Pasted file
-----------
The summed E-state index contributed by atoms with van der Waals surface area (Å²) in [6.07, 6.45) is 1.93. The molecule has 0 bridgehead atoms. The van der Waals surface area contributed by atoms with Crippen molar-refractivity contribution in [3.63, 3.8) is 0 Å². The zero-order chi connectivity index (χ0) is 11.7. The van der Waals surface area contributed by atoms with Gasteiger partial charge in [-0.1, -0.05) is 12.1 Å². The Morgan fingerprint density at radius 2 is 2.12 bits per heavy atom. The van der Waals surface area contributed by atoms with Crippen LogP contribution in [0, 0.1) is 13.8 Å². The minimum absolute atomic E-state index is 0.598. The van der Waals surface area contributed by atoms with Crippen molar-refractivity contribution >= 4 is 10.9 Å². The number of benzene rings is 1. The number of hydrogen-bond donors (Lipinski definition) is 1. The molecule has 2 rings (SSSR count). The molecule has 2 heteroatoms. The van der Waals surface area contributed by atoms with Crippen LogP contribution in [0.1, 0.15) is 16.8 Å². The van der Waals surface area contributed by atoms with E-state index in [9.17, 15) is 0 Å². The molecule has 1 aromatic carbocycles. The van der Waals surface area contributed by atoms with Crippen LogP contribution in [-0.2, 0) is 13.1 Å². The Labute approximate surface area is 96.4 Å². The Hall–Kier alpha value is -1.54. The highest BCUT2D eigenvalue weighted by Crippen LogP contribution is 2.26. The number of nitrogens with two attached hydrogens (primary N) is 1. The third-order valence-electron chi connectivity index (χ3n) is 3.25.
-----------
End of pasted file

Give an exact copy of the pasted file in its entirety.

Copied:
The summed E-state index contributed by atoms with van der Waals surface area (Å²) in [6.07, 6.45) is 1.93. The molecule has 0 bridgehead atoms. The van der Waals surface area contributed by atoms with Crippen molar-refractivity contribution in [3.63, 3.8) is 0 Å². The zero-order chi connectivity index (χ0) is 11.7. The van der Waals surface area contributed by atoms with Gasteiger partial charge in [-0.1, -0.05) is 12.1 Å². The Morgan fingerprint density at radius 2 is 2.12 bits per heavy atom. The van der Waals surface area contributed by atoms with Crippen LogP contribution in [0, 0.1) is 13.8 Å². The minimum absolute atomic E-state index is 0.598. The van der Waals surface area contributed by atoms with Crippen molar-refractivity contribution >= 4 is 10.9 Å². The number of benzene rings is 1. The number of hydrogen-bond donors (Lipinski definition) is 1. The molecule has 2 rings (SSSR count). The molecule has 2 heteroatoms. The van der Waals surface area contributed by atoms with Crippen LogP contribution in [0.1, 0.15) is 16.8 Å². The van der Waals surface area contributed by atoms with E-state index in [9.17, 15) is 0 Å². The molecule has 1 aromatic carbocycles. The van der Waals surface area contributed by atoms with Crippen LogP contribution in [-0.2, 0) is 13.1 Å². The Labute approximate surface area is 96.4 Å². The Hall–Kier alpha value is -1.54. The highest BCUT2D eigenvalue weighted by Crippen LogP contribution is 2.26. The number of nitrogens with two attached hydrogens (primary N) is 1. The third-order valence-electron chi connectivity index (χ3n) is 3.25.